Digital Huddle - Digital Billboards, Beacons and CarPlay

  • Categories:

    Digital, Industry Trends

  • Date:

    March 10, 2014

Digital Huddle - Digital Billboards, Beacons and CarPlay

Digital, Industry Trends

In this month's digital huddle, we will share an inspirational digital billboard, a beacon technology product and Apple's newest iOS for the car.

Digital Billboards


A few months ago, British Airways developed an outdoor display that would "point" to planes flying overhead in real time. In the spirit of displays that interacted with the surroundings in a non-typical fashion, we learned about a billboard for the hair product "Apotek" The digital display is equipped with sonic sensors that determine when a subway train arrives. Upon arrival of a train, a video would play demonstrating a model with free flowing hair as if the subway was blowing it. By simulating the air created by the trains, the advertising conveys the core benefit of this product--that it can enrich your hair and make it soft and free flowing.

Take a look:

Subtle, but smart.



Beacons are the latest technology that picks up where near field communications (NFC) left off. NFC technology is a radio transmission based protocol that allows devices to communicate with each other. NFC requires a chip installed in a smartphone in order to complete a handshake with another NFC device. iPhones, for example, do not currently support NFC. Wireless transactions and interactions though a protocol other than WiFi or cellular data has been a dream that marketers and retailers have been waiting for.

Beacons use a different technology called Bluetooth Smart, or low energy technology. Low energy Bluetooth is a wireless system that leverages the protocols of Bluetooth, but without the energy drain on the battery (specifications for the geeky.) Most newer devices (mobile, tablet, laptops, and desktops) currently support this protocol. Here is an overview of devices that support low energy Bluetooth.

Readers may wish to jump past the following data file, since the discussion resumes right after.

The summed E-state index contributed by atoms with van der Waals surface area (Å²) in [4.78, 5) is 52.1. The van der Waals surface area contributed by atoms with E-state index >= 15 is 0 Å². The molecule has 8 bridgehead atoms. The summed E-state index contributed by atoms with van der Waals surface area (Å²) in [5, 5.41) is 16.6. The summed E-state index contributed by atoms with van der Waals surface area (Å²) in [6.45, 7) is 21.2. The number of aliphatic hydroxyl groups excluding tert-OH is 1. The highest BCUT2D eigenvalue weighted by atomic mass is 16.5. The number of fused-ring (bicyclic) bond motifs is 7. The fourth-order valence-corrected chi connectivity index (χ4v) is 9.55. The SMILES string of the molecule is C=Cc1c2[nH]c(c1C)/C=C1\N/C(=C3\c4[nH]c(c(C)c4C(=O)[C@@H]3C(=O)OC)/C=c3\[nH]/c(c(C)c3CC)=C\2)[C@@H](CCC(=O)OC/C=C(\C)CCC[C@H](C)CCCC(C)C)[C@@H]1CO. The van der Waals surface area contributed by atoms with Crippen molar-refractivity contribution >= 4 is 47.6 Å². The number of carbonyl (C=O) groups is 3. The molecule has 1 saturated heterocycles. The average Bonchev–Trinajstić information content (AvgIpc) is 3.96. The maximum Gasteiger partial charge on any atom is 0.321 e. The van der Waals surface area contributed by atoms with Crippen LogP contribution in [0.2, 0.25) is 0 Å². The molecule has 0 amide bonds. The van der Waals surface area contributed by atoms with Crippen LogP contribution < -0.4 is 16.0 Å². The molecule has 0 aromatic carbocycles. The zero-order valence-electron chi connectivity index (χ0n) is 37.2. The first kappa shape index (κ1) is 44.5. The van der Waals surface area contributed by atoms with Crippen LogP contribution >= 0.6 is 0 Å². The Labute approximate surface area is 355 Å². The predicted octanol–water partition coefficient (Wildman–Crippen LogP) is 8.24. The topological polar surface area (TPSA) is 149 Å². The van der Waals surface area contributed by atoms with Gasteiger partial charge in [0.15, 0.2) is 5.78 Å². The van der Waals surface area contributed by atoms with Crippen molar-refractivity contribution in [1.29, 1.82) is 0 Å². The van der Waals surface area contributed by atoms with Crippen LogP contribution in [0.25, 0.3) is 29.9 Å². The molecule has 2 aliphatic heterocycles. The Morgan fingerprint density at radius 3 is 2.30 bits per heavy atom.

One of the first players to offer a beacon platform is a company called Estimote, which has created the Estimote Beacon, sometimes called a "mote."  This product offers the ability to add beacon stations throughout an installation that engages with the users that opt in with the technology. The user will need to download an app that supports the Estimote Beacon protocol to enable this connection. When a user is within proximity of the beacon, their device will interact with the beacons.

This has great potential for use in retail stores. Since the user has signed up for the service, you can begin to customize the user's experience in the store. This could involve recommending a matching shirt with a previous pants purchase, offering sales discounts or letting the user know that an item is currently out of stock and offer to place the order online. In addition, it could also become part of the check out process by handling transactions immediately, effectively eliminating the need to wait in line.

Apple is currently trying to brand beacons as iBeacons, so we will wait to see how this shakes out with consumers.



Apple CarPlay is Apple's next generation operating system for select cars coming out in 2014. This technology, though not groundbreaking, is a smart integration of the car and the phone. Other systems exist--an example is Microsoft Sync--but this is the first system  to truly tap into a device's operating system.

As a current iPhone user, I have struggled with my car's outdated navigation and USB interface. This is a welcome change that I am looking forward to adopting when it comes time to purchase a new vehicle.

The operating system is fulling integrated with the car. You will be able to interact with the operating system using voice commands (Siri voice control), on-screen touch and dashboard buttons. Leveraging your data plan and Apple Maps, you will now have access to an up-to-date navigation system with turn-by-turn directions. Rounding out the operating system is the ability to leverage core features of your phone. You can make calls, send and be read messages and play music from your phone's iTunes library. This will free the driver from having to glance down at their phone, helping them to pay closer attention to the road ahead of them.

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